(KCPW News) The Salt Lake County Council signed off on an agreement Tuesday formally allowing Kennecott to explore for minerals beneath county-owned open space in the Rose Canyon Ranch area of the Oquirrh Mountains. The agreement is a concession on the county's part that mineral rights trump property rights when it comes to federal law. Louie Cononelos, a government affairs advisor for Rio Tinto, says the company had hoped for a cooperative agreement all along.
"We have an agreement that basically protects the ownership rights of both parties, allows both parties to maintain their legal positions, and then agree to phased exploration," he said.
The agreement lays out what kind of exploration Kennecott is and is not allowed to perform in the area and creates a timetable. If Kennecott then wishes to pursue a mining operation there, the company's options include acquiring an equivalent amount of open space for the county elsewhere, or putting nearly $9 million into the county's Open Space Trust Fund as compensation.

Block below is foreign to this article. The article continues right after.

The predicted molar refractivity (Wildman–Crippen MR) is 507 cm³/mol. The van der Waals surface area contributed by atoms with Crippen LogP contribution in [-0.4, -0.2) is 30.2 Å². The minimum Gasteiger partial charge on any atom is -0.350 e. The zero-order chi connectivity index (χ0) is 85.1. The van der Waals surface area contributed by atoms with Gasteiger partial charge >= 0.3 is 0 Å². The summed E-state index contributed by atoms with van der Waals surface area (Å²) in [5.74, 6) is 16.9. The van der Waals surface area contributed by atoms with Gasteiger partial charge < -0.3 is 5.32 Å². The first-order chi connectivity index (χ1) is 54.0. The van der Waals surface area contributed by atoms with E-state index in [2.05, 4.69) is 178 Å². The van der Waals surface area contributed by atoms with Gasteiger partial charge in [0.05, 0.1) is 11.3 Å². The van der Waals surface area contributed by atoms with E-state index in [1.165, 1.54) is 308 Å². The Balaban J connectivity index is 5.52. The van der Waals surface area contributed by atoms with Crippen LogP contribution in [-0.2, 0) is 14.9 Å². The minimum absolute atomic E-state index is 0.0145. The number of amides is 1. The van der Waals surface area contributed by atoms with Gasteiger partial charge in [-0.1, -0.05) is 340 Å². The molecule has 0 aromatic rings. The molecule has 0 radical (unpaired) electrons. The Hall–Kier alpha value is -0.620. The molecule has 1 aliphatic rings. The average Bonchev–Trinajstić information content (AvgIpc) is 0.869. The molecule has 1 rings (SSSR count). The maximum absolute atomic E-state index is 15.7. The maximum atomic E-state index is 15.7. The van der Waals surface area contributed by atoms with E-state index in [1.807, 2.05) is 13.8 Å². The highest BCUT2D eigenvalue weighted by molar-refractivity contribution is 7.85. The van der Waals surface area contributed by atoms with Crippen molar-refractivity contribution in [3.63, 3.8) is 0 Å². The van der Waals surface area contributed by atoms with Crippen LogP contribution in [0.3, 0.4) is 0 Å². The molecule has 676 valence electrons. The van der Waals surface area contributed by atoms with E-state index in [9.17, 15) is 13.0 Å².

It appears that future conflicts may arise under the deal, however. Mayor Peter Corroon says the agreement still allows the county to block Kennecott from doing any actual mining.
"It was a gamble whether or not Kennecott would find anything going through the federal process, and if they did so, the federal process may have allowed them to go further," he said. "We decided to come up with an agreement with Kennecott, let them do the non-invasive exploration, put the wires down, and if they find something, then we still have the right to say no now, whereas before, we may not have had the right to say no."
If Kennecott decides not to pursue mining in the area, it has agreed to assist Salt Lake County in acquiring the mineral rights so that the same situation doesn't arise with a different developer.